Tag Archives: New Roots

What Would Captain Planet Do?

Peope and Planet present ‘An Ethical Tour’ – September 23rd 2011

In spite of the fact that I have no current plans to repay my student loan, a strong urge compels me to exploit University/Union services to the utmost extent of the law.  It’s important to get one’s money’s worth.

With this in mind, I adopted my ‘startled fawn’ face in the hopes of passing as a fresher and joined the People and Planet guides on the concourse for an ethical tour of Sheffield replete with free samples.

People and Planet are a student group who are apparently a bit like The Green Party.  They’ve recently won a campaign to stop the Union’s shop from stocking water bottles and the next big challenge is to get them to bank with upright Co-operative over Natwest, a subsidiary of ‘The R’Oil’yal Bank of Scotland’.

The plan today was to hit Beanies, the Union shop, New Roots, PJ Taste, Co-op Bank, Blue Moon Cafe and Access Space, which in terms of free stuff equated to some sausage roll, elderflower cordial, a tiny Cappucino, one truffley cupcake and a tote bag.  While this made for a pleasing lunch, I also learnt the following:

  1.  PJ Taste stocks Our Cow Molly milk.  The milk on the shelves today was in an udder at 5am this morning at Cliffe House Farm in Sheffield.
  2. New Roots shop has a very cool downstairs area open to the public, featuring a saggy old couch and a piano.
  3. Beanies in Crookesmoor stocks vegetarian fish fingers.

These aren’t the cheapest of places, but every penny spent helps rather than hinders the welfare of workers without negatively impacting the environment.  You don’t need to get a tattoo saying ‘what would Captain Planet do?’ to prove your green credentials – just splash out once in a while in the name of a good cause.

Keep updated here on  when the next ethical tour is coming up.  I’ll be there for the free lunch but I’ll trawl the pocket fluff for a few quid for coffee too.

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Embarking New Roots Go Against the Grain

New Roots Café – September 7th 2011

“Excuse me”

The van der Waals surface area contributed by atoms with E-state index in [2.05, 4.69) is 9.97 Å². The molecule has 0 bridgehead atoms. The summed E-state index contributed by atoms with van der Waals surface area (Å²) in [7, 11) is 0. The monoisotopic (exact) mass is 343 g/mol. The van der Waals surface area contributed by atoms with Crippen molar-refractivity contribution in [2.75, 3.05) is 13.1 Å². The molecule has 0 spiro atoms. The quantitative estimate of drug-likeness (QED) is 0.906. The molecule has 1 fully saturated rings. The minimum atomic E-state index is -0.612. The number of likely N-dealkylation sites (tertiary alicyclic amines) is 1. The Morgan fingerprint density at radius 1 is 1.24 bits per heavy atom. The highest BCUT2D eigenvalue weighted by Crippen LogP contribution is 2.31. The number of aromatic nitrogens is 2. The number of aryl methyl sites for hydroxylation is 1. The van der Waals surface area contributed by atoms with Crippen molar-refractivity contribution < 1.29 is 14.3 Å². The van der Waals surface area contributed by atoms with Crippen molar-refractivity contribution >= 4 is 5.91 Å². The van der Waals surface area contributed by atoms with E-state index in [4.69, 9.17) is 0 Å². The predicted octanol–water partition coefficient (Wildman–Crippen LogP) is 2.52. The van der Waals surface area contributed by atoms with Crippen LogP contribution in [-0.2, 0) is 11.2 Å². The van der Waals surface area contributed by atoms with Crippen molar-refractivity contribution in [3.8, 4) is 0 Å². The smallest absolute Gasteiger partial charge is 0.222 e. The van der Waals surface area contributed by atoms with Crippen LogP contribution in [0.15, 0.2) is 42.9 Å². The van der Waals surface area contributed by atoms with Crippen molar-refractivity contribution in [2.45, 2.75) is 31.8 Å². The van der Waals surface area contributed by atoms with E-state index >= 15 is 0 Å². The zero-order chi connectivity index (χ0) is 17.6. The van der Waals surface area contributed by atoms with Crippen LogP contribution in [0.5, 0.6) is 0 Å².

“Yes mate?”

“Can you spare some change please?  I’m really hungry.”

“Er, I’ve only got a note… We can go get you some biscuits or something from that shop if you want.”

“Can we get a Subway?”

“A Subway?  Mate, I don’t have enough money to buy myself a Subway.”

“Can you just give me some change and I’ll get the rest off someone else then?”

“What?  No, I’ll get you something from the shop though.”

“I just want a chicken Subway!”

“No mate.”

“A Pepsi?”

“I have to go.”

Well, trying to explain to a homeless person that I’m so penniless I couldn’t possibly shout him a ‘Chicken Temptation’ was certainly one of the more obnoxious things I’ve done today.  But this modern day fast food fable illustrates the knots you can tie yourself into by trying to do the right thing when it comes to the not-so simple task of helping someone in need.

Perhaps he has a habit fuelled by harder chemicals than those contained within your average Sub of the Day and is in the process of executing an elaborate Dickensian ruse to extract hard cash from your unwilling pocket.  Possibly, the guy just wanted a meal more filling than biscuits and was pushing his luck.  Maybe, just maybe, it was his absolute heart’s desire on this rainy Wednesday afternoon to chow down on some processed chicken.  In which case I really should have just sucked it up and brought him the sandwich.

Co-incidentally, I was on my way to New Roots Café in Burngreave for the 5.00pm free meal provided for ‘individuals and families who are suffering from poverty or destitution’.  As I’m not suffering from either of those things, I would be paying at least the £2 suggested donation that goes toward funding next week’s meals.

Everybody’s on level ground here.  We sit around a table and eat ratatouille, chickpea curry and chips.  Fruit and drinks are laid out too.  Portion size is personal preference as the ladle is in your hands, but there seems an unspoken agreement that you take what you need and not more.

I’ve come with Adam, a law student, and we get into a conversation with Mark.  His age, nationality, job status, and living situation isn’t revealed or particularly relevant.  Instead I spend a good hour trying to get my head around the meat and potatoes of their in-depth discussion on international politics, and I learned a lot.

I’d happily come here every week for the good food, good company, and the co-incidental good deed.  The place itself is a big splash of yellow across Spittall Hill; just a ten minute walk from town.  You can’t miss it if you’re up that way, and you’d be missing out if you didn’t spend some time there.

And apologies to the fellow I didn’t buy the Subway for.